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Alfredo Andres Silva

May 21, 1934
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Alfredo Andres Silva of Oxford and formerly of West Grove, Pennsylvania passed away on Friday, August 16, 2019.  He was 85 years old.

Born in Cienfuegos, Cuba, he was the son of the late Juan Silva and the late Maria Conchita Ferrer.

Born in 1934 in his parent's home, Alfredo's early years were spent in his homeland, Cuba.  Many tales he would later tell his children originated from his beloved home in Cienfuegos - Punta Gorda, which he described as his "own personal zoo" and "paradise".  His boyhood was spent chasing lizards, tarantulas, and, his favorite past time, fishing.  Alfredo had a deep love for the sea surrounding Punta Gorda and was blessed to have returned there one last time in 2016. 

While a sophomore at Malvern Prep in 1950, Alfredo met his future bride, Betty Anne Woodring.  Graduating from Villanova University in 1956, they were married in the Villanova chapel in November that same year.  Drafted into the Army in 1957, Alfredo was stationed in Tacoma, WA when his first child, of what would become 8, was born. 

Fluent in both Spanish and English, Alfredo's bilingual skills served him well his entire career.  His first job after the Army was as an accountant working for Scott Paper Co. in Chester, PA, where he and Betty Anne welcomed five more children.  In 1968, working for RCA, the family moved to Mexico City where their seventh was born.  Another move took the family to San Juan, Puerto Rico and then back to the states - first to Chilicothe, OH, then Wayside, NJ where they welcomed their 8th and final child. 

In 1978, working as an auditor for ICI Americas, his family moved to the home they would remain in for the next 33 years in New London, PA.  Alfredo retired in 1991.  He consulted for several years and later volunteered his accounting services to The Children's House in Wilmington, DE.  You won't, however, find the work he loved most on his resume. 

Alfredo's greatest joy and the work he took the most pride in came from serving others in the Hispanic and Latino communities.  He served as an interpreter, translator and accountant for many in need and as a ESL teaching assistant for the Avon Grove School District. 

Beloved Papi to his children, Abuelo to his grandchildren, and consummate host to everyone he knew, Alfredo leaves behind a legacy of love that will be treasured for generations to come.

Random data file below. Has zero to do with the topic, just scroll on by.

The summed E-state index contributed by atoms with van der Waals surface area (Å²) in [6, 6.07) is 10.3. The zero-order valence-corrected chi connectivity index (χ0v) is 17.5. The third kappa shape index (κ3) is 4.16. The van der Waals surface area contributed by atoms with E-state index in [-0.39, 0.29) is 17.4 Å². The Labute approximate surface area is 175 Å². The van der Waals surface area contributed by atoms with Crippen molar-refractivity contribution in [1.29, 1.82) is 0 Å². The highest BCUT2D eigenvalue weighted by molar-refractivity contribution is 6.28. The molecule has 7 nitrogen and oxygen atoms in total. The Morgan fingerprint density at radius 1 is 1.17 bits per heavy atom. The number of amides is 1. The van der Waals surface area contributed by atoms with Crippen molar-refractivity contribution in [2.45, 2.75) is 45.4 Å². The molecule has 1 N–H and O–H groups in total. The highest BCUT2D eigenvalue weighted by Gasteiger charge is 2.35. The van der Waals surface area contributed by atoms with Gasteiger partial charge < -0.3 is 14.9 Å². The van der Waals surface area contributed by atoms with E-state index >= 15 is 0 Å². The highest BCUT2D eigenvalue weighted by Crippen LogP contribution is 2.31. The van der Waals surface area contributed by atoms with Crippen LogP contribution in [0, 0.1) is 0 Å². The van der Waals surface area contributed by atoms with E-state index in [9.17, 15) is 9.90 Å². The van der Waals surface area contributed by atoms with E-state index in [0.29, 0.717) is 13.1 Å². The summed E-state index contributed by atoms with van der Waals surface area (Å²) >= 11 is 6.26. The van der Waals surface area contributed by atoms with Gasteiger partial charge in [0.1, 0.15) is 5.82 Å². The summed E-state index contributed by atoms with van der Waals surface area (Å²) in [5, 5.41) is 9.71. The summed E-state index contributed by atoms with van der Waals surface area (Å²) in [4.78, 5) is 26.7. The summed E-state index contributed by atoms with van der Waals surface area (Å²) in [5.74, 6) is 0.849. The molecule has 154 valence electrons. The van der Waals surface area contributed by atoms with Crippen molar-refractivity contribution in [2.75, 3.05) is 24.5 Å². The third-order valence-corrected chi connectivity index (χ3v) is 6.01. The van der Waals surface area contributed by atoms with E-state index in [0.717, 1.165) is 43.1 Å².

He was the beloved husband for 62 years of Anne Woodring Silva; father of Alfredo A. Silva, Jr., the late David M. Silva, Mark J. Silva (Anita), James J. Silva, Elizabeth "Nan" Silva (John Costarella), Peter T. Silva (Rebecca), Steven P. Silva (Kimberly) and Christopher R. Silva (Sherry); grandfather of Damien Silva, Lacey Silva, Alejandro Silva, Sofia Silva, Clara Silva, Joel Silva, Jessica Valentin, Jeremy Silva, David Silva, Chelsea Heath, Samuel Silva, Luke Silva, Andrew Silva, Sarah Silva and Emily Silva; brother of Saturnino Silva.  Alfredo was pre-deceased by his siblings, Juan Silva, Luis Silva, Jose Silva, Antonio Silva, Maria Teresa Noone, Ana Maria Lopez, Maria Amalia Kuhn and Maria Andrea Silva.

For all who knew Alfredo personally, a Funeral Mass will be offered by Rev. Msgr. Frank Depman on Friday, August 30, 2019 at 12:00PM at ASSUMPTION BVM CATHOLIC CHURCH, 300 State Road, West Grove, Pennsylvania.  There will be no visitation prior to Mass.  Burial will be private.

Following the Funeral Mass, a reception will follow in the church hall.

In lieu of flowers, memorial donations may be made to Mission Santa Maria, 29 Gap Newport Road, Avondale, PA 19311  https://www.stroccochurch.org/src/en/html/donation.html 

 

 "And the sea will grant each man new hope as sleep brings dreams of home."

 

 

August 30, 2019 Eulogy - Assumption BVM Catholic Church

Guests, extended family members, and friends: Our mother Anne, Fred, Mark, Jim, Nan, Steven, Chris, and I, and our families, thank you all for being here to help celebrate Dad’s life

To his very last days Dad was a proud, generous man and as he aged he never stopped giving back until his mind kept him from being able to remember what he had to give. 

An international auditor and accountant who, even after giving up all financial decisions to his children, insisted on paying for things with whatever he had in his wallet.

And when the Good Lord finally called Dad, he met Him with courage and the joy of the promise of what lies ahead.  Everlasting life for those who trust in Jesus Christ alone, a new body, a chance to start over…

One reason Dad knew how to start over is because he did it… twice.